Tornado damage in Marshalltown from 2018.

We’re now at the halfway mark of tornado season in Iowa, and so far, there hasn’t been a single twister reported statewide this year.

While tornadoes can strike during any month, April, May and June are considered the peak months. Meteorologist Chad Hahn, at the National Weather Service, says there is a reason why it’s been such a quiet period for the storms. “Of course, we’ve been experiencing a great deal of precipitation and certainly we’ve seen that with the ongoing river flooding across portions of the state,” Hahn says. “We’ve been cooler than normal over the past few weeks and because of that, we haven’t been able to get the thunderstorm activity going like we’d typically expect in the spring months here.”

After the prolonged cold spell, warmer weather should be moving in over the next few days. Hahn says that could bring a chance of thunderstorms, though likely nothing too rough. “At least at this point, the week looks fairly quiet, but we do see the mercury starting to rise off in the horizon,” Hahn says. “Of course, it’s not a matter of if, it’s when. We can’t let our guard down because we know when that switch flips, we’ll have to be ready to take the appropriate action if we have severe weather.”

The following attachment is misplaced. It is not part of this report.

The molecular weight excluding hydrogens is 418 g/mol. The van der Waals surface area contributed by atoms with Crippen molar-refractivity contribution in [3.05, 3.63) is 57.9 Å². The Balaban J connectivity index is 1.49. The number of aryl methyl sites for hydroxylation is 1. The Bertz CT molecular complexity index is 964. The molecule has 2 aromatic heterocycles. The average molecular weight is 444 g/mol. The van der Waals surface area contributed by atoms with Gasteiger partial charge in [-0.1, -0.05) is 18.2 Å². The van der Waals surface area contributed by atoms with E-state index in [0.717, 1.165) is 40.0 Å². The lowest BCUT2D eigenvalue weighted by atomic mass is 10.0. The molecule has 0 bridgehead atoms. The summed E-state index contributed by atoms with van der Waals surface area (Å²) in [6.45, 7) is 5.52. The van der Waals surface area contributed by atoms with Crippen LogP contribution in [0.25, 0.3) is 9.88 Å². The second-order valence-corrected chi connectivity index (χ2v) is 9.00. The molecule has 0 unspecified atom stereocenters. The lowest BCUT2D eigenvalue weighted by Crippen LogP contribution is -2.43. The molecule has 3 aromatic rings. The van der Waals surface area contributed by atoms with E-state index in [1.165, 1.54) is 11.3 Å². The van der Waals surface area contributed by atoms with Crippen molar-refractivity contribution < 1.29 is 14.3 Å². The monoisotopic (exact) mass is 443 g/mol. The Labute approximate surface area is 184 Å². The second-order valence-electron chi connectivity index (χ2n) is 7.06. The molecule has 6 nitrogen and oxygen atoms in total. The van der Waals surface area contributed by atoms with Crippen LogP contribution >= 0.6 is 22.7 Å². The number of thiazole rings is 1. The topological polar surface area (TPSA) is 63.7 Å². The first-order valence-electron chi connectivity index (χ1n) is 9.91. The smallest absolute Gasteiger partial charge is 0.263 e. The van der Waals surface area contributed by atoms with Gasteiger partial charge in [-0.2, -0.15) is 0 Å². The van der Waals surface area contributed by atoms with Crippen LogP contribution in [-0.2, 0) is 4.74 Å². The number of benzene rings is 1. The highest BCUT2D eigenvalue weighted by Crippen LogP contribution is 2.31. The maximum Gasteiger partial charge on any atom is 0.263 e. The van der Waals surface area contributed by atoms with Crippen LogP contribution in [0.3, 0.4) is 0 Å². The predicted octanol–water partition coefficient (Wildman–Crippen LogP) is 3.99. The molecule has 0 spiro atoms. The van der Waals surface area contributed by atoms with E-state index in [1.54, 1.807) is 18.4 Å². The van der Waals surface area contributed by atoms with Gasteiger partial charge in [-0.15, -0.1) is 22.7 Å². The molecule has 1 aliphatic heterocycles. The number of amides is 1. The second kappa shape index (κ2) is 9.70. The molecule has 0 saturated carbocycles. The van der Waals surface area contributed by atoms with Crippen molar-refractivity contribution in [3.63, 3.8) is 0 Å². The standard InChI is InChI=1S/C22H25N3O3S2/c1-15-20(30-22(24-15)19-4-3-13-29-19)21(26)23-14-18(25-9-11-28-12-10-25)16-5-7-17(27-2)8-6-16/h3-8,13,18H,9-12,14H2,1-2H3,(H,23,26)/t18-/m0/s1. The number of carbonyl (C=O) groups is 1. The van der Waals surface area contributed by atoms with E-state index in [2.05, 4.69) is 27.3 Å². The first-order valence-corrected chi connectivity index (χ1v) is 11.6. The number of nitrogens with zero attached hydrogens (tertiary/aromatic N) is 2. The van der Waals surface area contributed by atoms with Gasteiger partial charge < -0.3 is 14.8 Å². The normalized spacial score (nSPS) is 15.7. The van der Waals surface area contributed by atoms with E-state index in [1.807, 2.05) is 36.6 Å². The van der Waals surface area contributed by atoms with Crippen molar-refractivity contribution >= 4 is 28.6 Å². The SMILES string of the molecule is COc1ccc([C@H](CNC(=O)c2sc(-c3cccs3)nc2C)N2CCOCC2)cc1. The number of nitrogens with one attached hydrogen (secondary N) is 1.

Hahn says Iowans should be prepared. “I encourage the public to know that we will get severe weather,” he says. “It’s not a matter of if, it’s when. When that does happen, it’ll likely go from zero to 60, so we need to battle the complacency bug and be ready for severe weather when it does strike.”

Last year, there were 69 tornadoes statewide with the most notable hitting Bondurant, Marshalltown and Pella on July 19th. Over the past decade, Iowa has seen as few as 16 tornadoes during all of 2012 and as many as 88 tornadoes in 2014.

(By Pat Powers, KQWC, Webster City)